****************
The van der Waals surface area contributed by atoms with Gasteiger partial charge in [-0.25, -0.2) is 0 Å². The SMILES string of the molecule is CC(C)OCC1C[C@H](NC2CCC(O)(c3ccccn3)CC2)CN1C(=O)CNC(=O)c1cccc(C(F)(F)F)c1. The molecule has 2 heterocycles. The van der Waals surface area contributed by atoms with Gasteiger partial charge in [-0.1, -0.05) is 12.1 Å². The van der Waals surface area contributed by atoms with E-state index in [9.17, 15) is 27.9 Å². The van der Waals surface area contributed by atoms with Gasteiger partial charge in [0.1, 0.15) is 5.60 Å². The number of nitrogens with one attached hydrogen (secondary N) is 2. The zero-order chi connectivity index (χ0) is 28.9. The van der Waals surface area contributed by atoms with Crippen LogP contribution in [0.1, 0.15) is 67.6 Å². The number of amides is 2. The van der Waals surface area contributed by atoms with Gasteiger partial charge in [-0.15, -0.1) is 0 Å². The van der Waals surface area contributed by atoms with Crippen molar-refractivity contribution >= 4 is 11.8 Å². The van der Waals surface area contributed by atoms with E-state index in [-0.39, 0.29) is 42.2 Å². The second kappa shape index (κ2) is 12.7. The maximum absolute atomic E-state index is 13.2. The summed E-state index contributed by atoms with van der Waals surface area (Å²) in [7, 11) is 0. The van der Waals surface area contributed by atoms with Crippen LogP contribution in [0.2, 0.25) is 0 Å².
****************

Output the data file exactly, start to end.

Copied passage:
The van der Waals surface area contributed by atoms with Gasteiger partial charge in [-0.25, -0.2) is 0 Å². The SMILES string of the molecule is CC(C)OCC1C[C@H](NC2CCC(O)(c3ccccn3)CC2)CN1C(=O)CNC(=O)c1cccc(C(F)(F)F)c1. The molecule has 2 heterocycles. The van der Waals surface area contributed by atoms with Gasteiger partial charge in [-0.1, -0.05) is 12.1 Å². The van der Waals surface area contributed by atoms with E-state index in [9.17, 15) is 27.9 Å². The van der Waals surface area contributed by atoms with Gasteiger partial charge in [0.1, 0.15) is 5.60 Å². The number of nitrogens with one attached hydrogen (secondary N) is 2. The zero-order chi connectivity index (χ0) is 28.9. The van der Waals surface area contributed by atoms with Crippen LogP contribution in [0.1, 0.15) is 67.6 Å². The number of amides is 2. The van der Waals surface area contributed by atoms with Gasteiger partial charge in [-0.15, -0.1) is 0 Å². The van der Waals surface area contributed by atoms with Crippen molar-refractivity contribution >= 4 is 11.8 Å². The van der Waals surface area contributed by atoms with E-state index in [-0.39, 0.29) is 42.2 Å². The second kappa shape index (κ2) is 12.7. The maximum absolute atomic E-state index is 13.2. The summed E-state index contributed by atoms with van der Waals surface area (Å²) in [7, 11) is 0. The van der Waals surface area contributed by atoms with Crippen LogP contribution in [0.2, 0.25) is 0 Å².